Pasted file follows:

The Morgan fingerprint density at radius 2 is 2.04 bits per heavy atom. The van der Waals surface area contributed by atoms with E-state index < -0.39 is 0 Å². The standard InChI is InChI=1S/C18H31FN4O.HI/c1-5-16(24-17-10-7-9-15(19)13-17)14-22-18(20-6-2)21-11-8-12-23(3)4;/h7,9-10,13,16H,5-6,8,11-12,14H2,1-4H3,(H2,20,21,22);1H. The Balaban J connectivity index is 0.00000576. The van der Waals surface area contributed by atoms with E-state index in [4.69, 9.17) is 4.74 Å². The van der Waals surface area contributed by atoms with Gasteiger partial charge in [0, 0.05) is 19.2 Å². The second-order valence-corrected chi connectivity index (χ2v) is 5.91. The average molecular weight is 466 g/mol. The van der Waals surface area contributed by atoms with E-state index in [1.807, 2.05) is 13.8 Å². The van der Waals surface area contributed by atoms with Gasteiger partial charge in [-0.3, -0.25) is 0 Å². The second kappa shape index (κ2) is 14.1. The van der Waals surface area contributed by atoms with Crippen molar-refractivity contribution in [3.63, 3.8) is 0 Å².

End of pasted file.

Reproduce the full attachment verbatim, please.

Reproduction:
The Morgan fingerprint density at radius 2 is 2.04 bits per heavy atom. The van der Waals surface area contributed by atoms with E-state index < -0.39 is 0 Å². The standard InChI is InChI=1S/C18H31FN4O.HI/c1-5-16(24-17-10-7-9-15(19)13-17)14-22-18(20-6-2)21-11-8-12-23(3)4;/h7,9-10,13,16H,5-6,8,11-12,14H2,1-4H3,(H2,20,21,22);1H. The Balaban J connectivity index is 0.00000576. The van der Waals surface area contributed by atoms with E-state index in [4.69, 9.17) is 4.74 Å². The van der Waals surface area contributed by atoms with Gasteiger partial charge in [0, 0.05) is 19.2 Å². The second-order valence-corrected chi connectivity index (χ2v) is 5.91. The average molecular weight is 466 g/mol. The van der Waals surface area contributed by atoms with E-state index in [1.807, 2.05) is 13.8 Å². The van der Waals surface area contributed by atoms with Gasteiger partial charge in [-0.3, -0.25) is 0 Å². The second kappa shape index (κ2) is 14.1. The van der Waals surface area contributed by atoms with Crippen molar-refractivity contribution in [3.63, 3.8) is 0 Å².